What is the impact of rehabilitation?
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The worldwide renowned rehabilitation specialist from Zürich had a closer look on several studies. He inquired if rehabilitation is making a difference after central nervous damage and which factors are defining its effectiveness. This is hard to figure out because literature does not provide a gold standard für neurorehabilitation.
No improvements through increased intensity and technological assistance
It is a popular misbelief that an increase in training intensity alone provides the winning formula.
In fact, several studies suggested that a more intensive training would bring more functional recovery in arm and leg function. However, careful analysis revealed that this increase is only temporarily. On the long run, functional improvement between normal or high intensity rehabilitation is identical. Recovery is usually achieved with a maximum within the first three to four months following injury.
An outstanding finding of the paper is that the simple use of more technology is not the answer. For example, there is no benefit of robotic supplies in order to expand training time. The achieved level of recovery is not dependent on the selected type and intensity of neurorehabilitation.
Most rehabilitation approaches target a repetitive execution of movements. For example, reach and grasp for arms/hands or stepping for legs. Focused and repetitive training plays a key role in efficacy. The underlying mechanism is to enforce functional improvement via plasticity. As a consequence, type and application of rehabilitation have to be selected thoroughly.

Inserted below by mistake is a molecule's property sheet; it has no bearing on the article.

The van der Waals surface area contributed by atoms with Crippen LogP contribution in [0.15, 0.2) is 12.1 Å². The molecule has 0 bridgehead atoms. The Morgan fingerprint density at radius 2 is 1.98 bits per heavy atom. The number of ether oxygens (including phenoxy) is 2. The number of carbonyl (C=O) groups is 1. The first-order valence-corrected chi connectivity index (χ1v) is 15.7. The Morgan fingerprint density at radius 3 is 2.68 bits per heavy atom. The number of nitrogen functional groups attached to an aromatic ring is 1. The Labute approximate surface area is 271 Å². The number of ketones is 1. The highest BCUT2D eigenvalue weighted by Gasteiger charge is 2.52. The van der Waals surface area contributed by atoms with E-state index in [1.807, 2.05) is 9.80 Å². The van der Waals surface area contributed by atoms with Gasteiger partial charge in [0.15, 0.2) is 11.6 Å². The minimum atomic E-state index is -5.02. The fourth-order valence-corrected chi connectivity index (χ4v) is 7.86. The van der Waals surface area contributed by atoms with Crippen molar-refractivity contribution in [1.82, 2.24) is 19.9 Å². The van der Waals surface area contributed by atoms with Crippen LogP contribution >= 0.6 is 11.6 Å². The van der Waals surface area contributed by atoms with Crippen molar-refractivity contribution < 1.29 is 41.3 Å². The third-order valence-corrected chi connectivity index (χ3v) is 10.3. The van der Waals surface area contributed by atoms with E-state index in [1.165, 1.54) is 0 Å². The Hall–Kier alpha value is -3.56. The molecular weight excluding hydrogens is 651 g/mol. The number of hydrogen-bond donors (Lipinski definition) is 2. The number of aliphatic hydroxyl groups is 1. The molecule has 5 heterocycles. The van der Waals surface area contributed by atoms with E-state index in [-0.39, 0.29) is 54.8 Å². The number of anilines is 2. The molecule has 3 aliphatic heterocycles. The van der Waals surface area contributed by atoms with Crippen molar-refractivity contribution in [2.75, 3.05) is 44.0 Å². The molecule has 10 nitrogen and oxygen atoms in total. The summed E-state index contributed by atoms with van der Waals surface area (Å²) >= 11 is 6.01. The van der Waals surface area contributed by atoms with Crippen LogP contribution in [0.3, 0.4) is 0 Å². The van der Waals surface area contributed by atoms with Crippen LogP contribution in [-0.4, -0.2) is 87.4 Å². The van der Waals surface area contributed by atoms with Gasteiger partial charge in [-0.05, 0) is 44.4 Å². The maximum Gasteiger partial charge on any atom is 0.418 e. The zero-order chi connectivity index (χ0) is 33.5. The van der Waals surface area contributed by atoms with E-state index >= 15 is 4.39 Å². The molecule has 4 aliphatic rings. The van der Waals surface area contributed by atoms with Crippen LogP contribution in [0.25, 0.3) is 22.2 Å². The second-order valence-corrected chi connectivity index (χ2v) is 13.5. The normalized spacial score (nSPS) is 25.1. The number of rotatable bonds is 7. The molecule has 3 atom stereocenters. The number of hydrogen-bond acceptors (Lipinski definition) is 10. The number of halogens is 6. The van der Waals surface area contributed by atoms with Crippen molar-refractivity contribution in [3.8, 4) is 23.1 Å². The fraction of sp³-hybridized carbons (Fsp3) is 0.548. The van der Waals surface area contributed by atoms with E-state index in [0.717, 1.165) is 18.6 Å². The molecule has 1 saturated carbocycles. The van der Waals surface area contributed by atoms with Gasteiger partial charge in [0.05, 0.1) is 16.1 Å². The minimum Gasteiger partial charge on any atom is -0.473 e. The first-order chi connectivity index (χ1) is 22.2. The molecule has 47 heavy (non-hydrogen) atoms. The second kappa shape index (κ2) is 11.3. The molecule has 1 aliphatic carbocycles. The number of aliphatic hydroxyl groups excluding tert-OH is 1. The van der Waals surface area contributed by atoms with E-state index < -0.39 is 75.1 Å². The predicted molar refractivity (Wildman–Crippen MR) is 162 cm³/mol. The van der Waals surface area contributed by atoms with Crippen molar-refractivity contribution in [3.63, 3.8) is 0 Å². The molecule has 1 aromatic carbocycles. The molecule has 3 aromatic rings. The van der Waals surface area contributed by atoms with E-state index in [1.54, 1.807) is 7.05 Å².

Individual potential of recovery
Recovery mostly depends on the level and on the strategic extent of the injury. This contributes to the fact that a potential for recovery is postulated individually. Moreover, age is an important factor here. Nowadays, the individual potential of recovery after injury can be determined by clinical, electrophysiological and imaging examinations. Rehabilitation measures can be adapted accordingly.
Improvements through electrical stimulation
Elderly patients have difficulties to translate the recovery of motor deficit into function. For this group, Dietz has new, non-training approaches in mind such as epidural or deep brain stimulation. These approaches are currently tested in clinical trials. Future development has the potential to further increase the recovery potential.
This study was published in the journal Brain Communications.
Source: Dietz V. Restoration of motor function after CNS damage: is there a potential beyond spontaneous recovery? Brain Communications, Volume 3, Issue 3, 2021, fcab171, https://doi.org/10.1093/braincomms/fcab171
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